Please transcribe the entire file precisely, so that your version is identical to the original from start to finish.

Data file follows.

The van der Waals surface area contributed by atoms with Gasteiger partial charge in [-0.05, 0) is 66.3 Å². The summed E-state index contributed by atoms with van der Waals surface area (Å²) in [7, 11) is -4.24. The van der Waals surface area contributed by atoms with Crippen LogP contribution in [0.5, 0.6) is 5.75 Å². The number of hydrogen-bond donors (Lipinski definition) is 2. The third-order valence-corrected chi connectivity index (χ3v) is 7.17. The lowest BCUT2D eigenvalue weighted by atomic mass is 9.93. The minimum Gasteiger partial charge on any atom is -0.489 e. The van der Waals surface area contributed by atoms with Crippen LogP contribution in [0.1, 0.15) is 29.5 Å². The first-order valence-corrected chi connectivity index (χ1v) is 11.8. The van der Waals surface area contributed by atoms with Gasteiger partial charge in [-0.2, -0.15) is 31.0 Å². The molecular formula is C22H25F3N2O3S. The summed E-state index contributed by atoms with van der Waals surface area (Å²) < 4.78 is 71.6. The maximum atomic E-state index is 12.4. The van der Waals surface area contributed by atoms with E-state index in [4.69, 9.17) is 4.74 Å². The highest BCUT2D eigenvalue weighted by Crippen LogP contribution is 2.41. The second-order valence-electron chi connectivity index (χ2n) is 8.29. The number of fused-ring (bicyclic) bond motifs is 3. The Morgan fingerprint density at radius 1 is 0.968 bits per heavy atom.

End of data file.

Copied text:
The van der Waals surface area contributed by atoms with Gasteiger partial charge in [-0.05, 0) is 66.3 Å². The summed E-state index contributed by atoms with van der Waals surface area (Å²) in [7, 11) is -4.24. The van der Waals surface area contributed by atoms with Crippen LogP contribution in [0.5, 0.6) is 5.75 Å². The number of hydrogen-bond donors (Lipinski definition) is 2. The third-order valence-corrected chi connectivity index (χ3v) is 7.17. The lowest BCUT2D eigenvalue weighted by atomic mass is 9.93. The minimum Gasteiger partial charge on any atom is -0.489 e. The van der Waals surface area contributed by atoms with Crippen LogP contribution in [0.1, 0.15) is 29.5 Å². The first-order valence-corrected chi connectivity index (χ1v) is 11.8. The van der Waals surface area contributed by atoms with Gasteiger partial charge in [-0.2, -0.15) is 31.0 Å². The molecular formula is C22H25F3N2O3S. The summed E-state index contributed by atoms with van der Waals surface area (Å²) < 4.78 is 71.6. The maximum atomic E-state index is 12.4. The van der Waals surface area contributed by atoms with E-state index in [4.69, 9.17) is 4.74 Å². The highest BCUT2D eigenvalue weighted by Crippen LogP contribution is 2.41. The second-order valence-electron chi connectivity index (χ2n) is 8.29. The number of fused-ring (bicyclic) bond motifs is 3. The Morgan fingerprint density at radius 1 is 0.968 bits per heavy atom.